Why Credit Card Companies Target College Students

college students holding up their new credit cards

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A 2019 Sallie Mae survey found that approximately 30% of college students with more than $1,000 in credit card debt owed more than they did the previous month. About 6% of the students surveyed had more than $5,000 in credit card debt. When you’re just graduating college, getting your first real job, and trying to make it on your own, credit card debt is the last thing you need to worry about.

You’ll have rent and utilities to pay, possibly a car loan, and student loans if you used them. That’s more than enough for a 20-something person, just out of college, to think about each month.

Credit Card Companies Love College Students

College students are a credit card company’s prime prospect. (If you haven’t seen the documentary Maxed Out, watch it before you step foot on campus.) They like to get you while you’re young for a couple of reasons. First, they have a strong hunch that your parents will bail you out if you run up your credit card bill. Second, you have a long credit life ahead of you. That means lots of years of interest payments for the credit card companies.

In the past, credit card companies were so hungry for college students, they approved applications even when students didn't meet the criteria. For example, a college student could get a credit card with no job, no verifiable income, no credit history, and even without a co-signer. Recent changes to credit card law now require credit card companies to verify a student's income before giving a credit card them a credit card. Students without income must get a cosigner to qualify.

If you see a credit card company on your campus, they've likely paid your college administrators a fee, sometimes millions of dollars, for the ability to market credit cards to you. Colleges also get a kickback from every credit card opened and sometimes a percentage of charges made. Credit card companies pay to sell credit cards to students because they're banking on students making up for it in interest charges and fees.

The Marketing Tactics of Credit Card Companies

Credit card companies truly understand the college demographic. You can tell by the marketing tactics they use to lure young adults into applying for new credit cards. These tactics mainly involve giving something away for "free."

Expect to see credit card company representatives on or near campus giving out free stuff for credit card applications. Law prohibits them from giving away tangible items like t-shirts or frisbees on campus, but the law doesn't forbid intangible items, like a coupon for a free sandwich at a local restaurant or a statement credit on your new credit card.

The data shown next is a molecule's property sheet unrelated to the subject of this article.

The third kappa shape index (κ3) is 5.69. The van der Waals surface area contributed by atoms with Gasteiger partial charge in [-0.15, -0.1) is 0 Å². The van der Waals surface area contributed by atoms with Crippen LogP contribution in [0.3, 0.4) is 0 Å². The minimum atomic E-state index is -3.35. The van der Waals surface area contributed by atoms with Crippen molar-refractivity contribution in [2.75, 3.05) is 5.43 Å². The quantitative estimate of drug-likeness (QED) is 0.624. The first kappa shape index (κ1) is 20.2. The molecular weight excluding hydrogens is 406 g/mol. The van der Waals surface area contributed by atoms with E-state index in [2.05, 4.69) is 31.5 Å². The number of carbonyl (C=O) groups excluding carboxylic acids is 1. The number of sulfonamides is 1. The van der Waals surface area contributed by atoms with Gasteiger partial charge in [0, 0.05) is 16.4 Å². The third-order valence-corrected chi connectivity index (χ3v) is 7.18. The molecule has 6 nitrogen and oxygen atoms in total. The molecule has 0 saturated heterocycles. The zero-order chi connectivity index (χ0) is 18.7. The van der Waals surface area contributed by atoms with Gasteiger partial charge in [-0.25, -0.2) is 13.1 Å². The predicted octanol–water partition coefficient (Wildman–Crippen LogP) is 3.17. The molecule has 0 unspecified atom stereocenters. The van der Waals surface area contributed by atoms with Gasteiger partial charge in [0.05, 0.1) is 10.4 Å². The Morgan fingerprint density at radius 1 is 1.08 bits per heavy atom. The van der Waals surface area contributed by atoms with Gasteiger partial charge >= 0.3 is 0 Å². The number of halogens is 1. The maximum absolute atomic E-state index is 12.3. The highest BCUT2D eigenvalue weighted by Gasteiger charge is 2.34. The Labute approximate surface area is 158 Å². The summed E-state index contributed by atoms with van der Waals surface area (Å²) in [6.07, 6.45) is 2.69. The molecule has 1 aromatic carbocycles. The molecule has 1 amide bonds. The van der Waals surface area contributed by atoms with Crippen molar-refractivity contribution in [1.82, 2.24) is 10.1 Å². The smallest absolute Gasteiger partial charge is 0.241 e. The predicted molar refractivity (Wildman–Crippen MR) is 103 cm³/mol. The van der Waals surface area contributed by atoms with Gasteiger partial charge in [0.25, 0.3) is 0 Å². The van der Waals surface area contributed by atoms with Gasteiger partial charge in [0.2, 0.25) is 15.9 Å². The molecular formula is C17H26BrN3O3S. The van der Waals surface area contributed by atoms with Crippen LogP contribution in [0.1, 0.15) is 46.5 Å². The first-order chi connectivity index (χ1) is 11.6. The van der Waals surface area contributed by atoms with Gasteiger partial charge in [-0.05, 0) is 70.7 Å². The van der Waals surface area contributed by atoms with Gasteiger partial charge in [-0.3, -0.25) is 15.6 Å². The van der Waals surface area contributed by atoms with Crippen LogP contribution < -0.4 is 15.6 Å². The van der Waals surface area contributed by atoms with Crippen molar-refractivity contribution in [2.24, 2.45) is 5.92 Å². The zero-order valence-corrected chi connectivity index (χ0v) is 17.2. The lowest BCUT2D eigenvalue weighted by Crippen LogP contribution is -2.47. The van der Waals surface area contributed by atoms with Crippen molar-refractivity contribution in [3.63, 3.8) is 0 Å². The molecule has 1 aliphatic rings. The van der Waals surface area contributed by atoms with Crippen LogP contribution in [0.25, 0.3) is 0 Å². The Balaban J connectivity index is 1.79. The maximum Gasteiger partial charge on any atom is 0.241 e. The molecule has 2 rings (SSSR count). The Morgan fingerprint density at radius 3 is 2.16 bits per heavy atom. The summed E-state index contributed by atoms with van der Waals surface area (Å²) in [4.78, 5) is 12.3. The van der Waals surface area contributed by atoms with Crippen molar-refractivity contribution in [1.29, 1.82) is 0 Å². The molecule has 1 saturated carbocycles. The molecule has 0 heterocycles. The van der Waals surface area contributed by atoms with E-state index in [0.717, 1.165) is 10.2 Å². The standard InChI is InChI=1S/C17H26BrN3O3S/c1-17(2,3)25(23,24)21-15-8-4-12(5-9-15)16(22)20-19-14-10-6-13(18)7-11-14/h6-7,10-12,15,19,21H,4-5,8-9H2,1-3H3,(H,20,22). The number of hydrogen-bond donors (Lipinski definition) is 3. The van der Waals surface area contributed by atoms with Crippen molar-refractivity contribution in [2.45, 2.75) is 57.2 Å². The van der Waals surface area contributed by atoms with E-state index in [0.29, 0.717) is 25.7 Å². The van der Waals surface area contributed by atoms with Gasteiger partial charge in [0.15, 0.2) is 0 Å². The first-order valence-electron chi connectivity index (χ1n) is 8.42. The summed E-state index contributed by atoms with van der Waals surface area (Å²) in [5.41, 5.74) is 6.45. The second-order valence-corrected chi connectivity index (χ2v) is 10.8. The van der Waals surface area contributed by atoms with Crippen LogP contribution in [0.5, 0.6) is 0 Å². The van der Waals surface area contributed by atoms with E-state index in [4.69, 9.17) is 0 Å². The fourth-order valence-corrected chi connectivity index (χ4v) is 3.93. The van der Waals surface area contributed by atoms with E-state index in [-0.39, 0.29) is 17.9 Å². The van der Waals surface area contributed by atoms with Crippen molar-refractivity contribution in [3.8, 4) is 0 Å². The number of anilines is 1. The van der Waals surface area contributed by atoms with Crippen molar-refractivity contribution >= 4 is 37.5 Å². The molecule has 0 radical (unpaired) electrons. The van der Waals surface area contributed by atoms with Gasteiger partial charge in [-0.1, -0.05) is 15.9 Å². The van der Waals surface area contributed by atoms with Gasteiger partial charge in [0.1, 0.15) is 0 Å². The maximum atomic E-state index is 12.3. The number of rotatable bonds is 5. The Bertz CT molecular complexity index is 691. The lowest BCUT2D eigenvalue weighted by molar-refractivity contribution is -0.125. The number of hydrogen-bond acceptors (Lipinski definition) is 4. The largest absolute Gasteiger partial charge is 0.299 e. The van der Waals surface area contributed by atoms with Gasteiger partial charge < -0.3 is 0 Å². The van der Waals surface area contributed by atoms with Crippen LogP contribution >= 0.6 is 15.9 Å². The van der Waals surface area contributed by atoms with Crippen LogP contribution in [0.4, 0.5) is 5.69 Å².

And credit card companies may even give away tangible items, just at a location that's off-campus. Free things are nice, but this isn’t the way to sign up for a credit card. Shouldn't you be suspicious of a company that bends the rules to try to give you a product? It isn't just a free sandwich you're getting when you sign up for a credit card. You're signing up for a ticket to the Broadway musical Debt, starring you. Whether you attend or not, is up to you.

Shop Around

When you’re ready for a credit card, don’t sign up for the first one that comes your way. Instead, comparison shop the way you would for a new car. Look at a few different credit cards and pick out the one that’s the best deal. At a minimum, your credit card should have no annual fee and a low-interest rate. Tables and booths on and near campus are just one-way credit card companies try to get to students. Now, they've started emailing students and soliciting credit card sign-ups on Facebook.

Federal Law and Credit Cards for College Students

Credit card companies are forbidden from giving credit cards to students and young adults under age 21 who don't have a steady income or a cosigner. However, the law doesn't specify what qualifies as income or what type of proof credit card companies must receive for credit cards.

The bottom line is that no matter how attractive the card or the free gift may seem, you’re better off looking for your own credit card.

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The Balance uses only high-quality sources, including peer-reviewed studies, to support the facts within our articles. Read our editorial process to learn more about how we fact-check and keep our content accurate, reliable, and trustworthy.
  1. Sallie Mae. "Majoring in Money," Page 50.

  2. Code of Federal Regulations. "12 CFR §1026.51."

  3. Code of Federal Regulations. "12 CFR §1026.57."

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